107 BIS & EHRC (2016).
108 BIS & EHRC (2016).
109 RCN (2007). Pregnancy and Disability: RCN guidance for midwives and nurses. Available at: https://www2.rcn.org.uk/data/assets/pdf_file/0010/78733/003113.pdf [Accessed 26 May 2017]
Menopause is a universal process, affecting working age women at some point in their lives. Despite this, the symptoms that it presents and their impacts on work – sometimes lasting several years – are poorly recognised by women and employers, with potential implications for the ability of older female workers to work happily and productively.
5.1. What is the menopause?
Menopause is a natural part of the ageing process for women. It is defined as the point when a woman has not menstruated for 12 consecutive months and typically occurs between the ages of 45-55, although around 1 in 100 women in the UK experience the menopause before 40 years of age110. Menopausal symptoms include hot flushes, poor concentration, tiredness, poor memory, feeling low/depressed and lowered confidence111. All of these factors have been linked to poor workplace performance, and as many women of this age are still in full-time employment112, menopause will undoubtedly have an effect on work.113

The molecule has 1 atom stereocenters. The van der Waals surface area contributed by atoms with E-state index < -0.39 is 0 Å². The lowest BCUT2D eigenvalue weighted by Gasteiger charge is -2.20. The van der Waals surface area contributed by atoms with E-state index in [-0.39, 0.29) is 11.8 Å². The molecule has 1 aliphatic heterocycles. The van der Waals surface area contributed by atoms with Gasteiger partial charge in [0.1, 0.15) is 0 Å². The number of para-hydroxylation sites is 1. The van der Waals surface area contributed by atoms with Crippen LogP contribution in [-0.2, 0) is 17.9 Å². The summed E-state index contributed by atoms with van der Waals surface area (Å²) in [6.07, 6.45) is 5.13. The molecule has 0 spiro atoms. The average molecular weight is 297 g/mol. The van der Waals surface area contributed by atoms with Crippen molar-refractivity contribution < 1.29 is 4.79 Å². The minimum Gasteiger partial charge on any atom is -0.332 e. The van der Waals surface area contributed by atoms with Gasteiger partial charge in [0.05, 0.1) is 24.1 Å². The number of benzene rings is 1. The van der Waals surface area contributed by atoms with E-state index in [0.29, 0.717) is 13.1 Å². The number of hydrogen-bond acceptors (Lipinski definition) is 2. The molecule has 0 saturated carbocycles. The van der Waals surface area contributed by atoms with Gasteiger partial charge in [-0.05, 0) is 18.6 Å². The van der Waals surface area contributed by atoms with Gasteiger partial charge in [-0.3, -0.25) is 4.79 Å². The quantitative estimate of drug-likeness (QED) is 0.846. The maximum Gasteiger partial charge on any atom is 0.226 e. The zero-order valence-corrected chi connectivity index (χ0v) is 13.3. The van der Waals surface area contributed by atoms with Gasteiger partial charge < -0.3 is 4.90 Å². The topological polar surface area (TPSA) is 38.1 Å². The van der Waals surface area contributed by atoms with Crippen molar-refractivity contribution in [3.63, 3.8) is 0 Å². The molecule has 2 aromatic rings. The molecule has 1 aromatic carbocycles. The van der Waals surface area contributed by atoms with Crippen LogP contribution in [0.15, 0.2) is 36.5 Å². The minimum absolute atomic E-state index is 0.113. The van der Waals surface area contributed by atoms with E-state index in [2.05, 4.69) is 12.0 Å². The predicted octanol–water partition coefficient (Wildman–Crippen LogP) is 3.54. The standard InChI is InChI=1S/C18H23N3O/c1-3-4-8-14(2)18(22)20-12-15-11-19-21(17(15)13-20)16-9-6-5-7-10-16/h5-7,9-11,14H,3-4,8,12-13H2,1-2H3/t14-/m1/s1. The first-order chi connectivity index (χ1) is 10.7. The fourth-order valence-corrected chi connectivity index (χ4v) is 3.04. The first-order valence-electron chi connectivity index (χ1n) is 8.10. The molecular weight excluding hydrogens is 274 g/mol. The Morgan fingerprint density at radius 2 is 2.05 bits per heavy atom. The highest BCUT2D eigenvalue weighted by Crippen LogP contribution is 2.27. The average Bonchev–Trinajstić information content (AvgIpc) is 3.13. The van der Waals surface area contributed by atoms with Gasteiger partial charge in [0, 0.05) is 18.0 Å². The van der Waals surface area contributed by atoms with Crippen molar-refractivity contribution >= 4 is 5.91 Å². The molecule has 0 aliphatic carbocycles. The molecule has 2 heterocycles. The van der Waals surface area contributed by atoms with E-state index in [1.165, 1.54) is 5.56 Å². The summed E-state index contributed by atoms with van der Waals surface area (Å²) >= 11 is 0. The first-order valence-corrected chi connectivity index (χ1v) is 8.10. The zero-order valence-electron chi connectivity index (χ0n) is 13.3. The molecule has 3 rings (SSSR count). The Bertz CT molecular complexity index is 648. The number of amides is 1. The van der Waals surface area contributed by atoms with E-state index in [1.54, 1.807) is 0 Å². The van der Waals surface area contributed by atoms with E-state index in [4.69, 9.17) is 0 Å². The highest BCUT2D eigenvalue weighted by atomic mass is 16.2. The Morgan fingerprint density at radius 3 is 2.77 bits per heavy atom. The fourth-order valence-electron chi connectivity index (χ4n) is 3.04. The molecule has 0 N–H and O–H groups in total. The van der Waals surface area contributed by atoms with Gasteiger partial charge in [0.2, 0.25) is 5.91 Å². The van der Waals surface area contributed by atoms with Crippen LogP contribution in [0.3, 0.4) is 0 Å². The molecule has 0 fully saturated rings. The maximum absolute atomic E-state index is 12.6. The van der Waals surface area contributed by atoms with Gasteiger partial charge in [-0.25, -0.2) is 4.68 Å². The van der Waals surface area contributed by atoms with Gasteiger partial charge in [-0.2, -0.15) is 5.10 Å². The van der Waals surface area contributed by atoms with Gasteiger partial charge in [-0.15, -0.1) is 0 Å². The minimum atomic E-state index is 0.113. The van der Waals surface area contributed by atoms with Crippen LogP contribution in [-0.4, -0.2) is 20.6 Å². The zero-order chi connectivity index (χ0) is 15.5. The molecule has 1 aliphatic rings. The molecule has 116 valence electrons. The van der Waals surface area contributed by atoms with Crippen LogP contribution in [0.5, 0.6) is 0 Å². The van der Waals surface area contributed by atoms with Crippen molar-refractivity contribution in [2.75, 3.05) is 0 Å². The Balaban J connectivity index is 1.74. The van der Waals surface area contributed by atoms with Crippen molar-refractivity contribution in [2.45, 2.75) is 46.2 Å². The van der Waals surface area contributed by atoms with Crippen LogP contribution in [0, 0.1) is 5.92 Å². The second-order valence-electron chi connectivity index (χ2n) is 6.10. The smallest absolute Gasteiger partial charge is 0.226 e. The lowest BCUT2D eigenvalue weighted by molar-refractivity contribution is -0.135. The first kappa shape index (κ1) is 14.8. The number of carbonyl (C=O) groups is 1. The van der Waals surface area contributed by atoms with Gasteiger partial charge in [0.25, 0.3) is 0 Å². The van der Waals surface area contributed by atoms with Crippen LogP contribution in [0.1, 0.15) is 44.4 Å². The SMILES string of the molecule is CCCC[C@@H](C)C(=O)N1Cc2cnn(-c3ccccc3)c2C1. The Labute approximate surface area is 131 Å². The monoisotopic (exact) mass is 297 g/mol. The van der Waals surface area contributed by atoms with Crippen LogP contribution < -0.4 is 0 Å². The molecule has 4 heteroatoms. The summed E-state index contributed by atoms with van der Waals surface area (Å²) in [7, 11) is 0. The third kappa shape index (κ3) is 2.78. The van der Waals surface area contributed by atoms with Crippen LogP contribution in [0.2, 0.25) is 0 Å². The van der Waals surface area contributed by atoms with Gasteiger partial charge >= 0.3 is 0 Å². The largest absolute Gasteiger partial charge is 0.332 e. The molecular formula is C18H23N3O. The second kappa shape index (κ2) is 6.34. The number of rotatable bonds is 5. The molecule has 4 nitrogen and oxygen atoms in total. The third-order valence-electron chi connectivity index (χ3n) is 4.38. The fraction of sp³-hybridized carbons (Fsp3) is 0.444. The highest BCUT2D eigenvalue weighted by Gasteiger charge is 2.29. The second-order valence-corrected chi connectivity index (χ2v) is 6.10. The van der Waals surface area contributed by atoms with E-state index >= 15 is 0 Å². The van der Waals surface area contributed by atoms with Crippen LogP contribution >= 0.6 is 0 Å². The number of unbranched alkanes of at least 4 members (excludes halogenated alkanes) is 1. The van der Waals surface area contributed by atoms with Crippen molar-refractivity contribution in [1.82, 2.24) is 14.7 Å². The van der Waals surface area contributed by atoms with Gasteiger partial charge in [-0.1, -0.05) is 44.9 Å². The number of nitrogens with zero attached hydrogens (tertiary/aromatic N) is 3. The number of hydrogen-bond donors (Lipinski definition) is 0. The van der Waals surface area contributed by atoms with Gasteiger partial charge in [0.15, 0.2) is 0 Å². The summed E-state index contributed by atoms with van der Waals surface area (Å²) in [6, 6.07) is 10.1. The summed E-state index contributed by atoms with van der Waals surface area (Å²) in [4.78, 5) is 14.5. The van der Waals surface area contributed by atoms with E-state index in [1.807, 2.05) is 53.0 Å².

5.2. Implications for work
There is a growing body of evidence exploring how menopause effects work and life. A survey of over 900 women aged 45-55 found over half reporting it was difficult managing life during the menopausal transition. This was true also of managing work – 48 per cent reported they had some difficulties, while 5 per cent experienced considerable difficulty. Over four out of ten women surveyed reported that their menopausal symptoms negatively affected their job performance.114
Women often also reported that they had to work harder to overcome difficulties relating to having the menopause; of those women who felt that their work performance had not been negatively affected by menopausal symptoms, 36% said that this was because they worked even harder to overcome the difficulties, so to ensure they met their performance targets and job requirements115. Such figures imply that, for many women, there is a work penalty associated with the menopause.